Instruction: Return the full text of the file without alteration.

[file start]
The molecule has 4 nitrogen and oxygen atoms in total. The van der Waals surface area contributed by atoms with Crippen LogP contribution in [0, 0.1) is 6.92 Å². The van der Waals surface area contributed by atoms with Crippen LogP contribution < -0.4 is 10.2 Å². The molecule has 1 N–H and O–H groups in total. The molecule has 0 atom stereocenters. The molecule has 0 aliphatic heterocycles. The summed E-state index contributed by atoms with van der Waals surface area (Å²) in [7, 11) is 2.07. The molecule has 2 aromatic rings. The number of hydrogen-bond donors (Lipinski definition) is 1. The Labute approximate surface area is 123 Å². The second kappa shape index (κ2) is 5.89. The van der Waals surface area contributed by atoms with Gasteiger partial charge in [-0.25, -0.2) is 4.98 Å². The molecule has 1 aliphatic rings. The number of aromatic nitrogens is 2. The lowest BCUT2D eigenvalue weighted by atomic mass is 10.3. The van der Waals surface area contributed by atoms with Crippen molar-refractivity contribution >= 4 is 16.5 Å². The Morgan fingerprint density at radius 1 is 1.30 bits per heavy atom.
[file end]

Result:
The molecule has 4 nitrogen and oxygen atoms in total. The van der Waals surface area contributed by atoms with Crippen LogP contribution in [0, 0.1) is 6.92 Å². The van der Waals surface area contributed by atoms with Crippen LogP contribution < -0.4 is 10.2 Å². The molecule has 1 N–H and O–H groups in total. The molecule has 0 atom stereocenters. The molecule has 0 aliphatic heterocycles. The summed E-state index contributed by atoms with van der Waals surface area (Å²) in [7, 11) is 2.07. The molecule has 2 aromatic rings. The number of hydrogen-bond donors (Lipinski definition) is 1. The Labute approximate surface area is 123 Å². The second kappa shape index (κ2) is 5.89. The van der Waals surface area contributed by atoms with Gasteiger partial charge in [-0.25, -0.2) is 4.98 Å². The molecule has 1 aliphatic rings. The number of aromatic nitrogens is 2. The lowest BCUT2D eigenvalue weighted by atomic mass is 10.3. The van der Waals surface area contributed by atoms with Crippen molar-refractivity contribution >= 4 is 16.5 Å². The Morgan fingerprint density at radius 1 is 1.30 bits per heavy atom.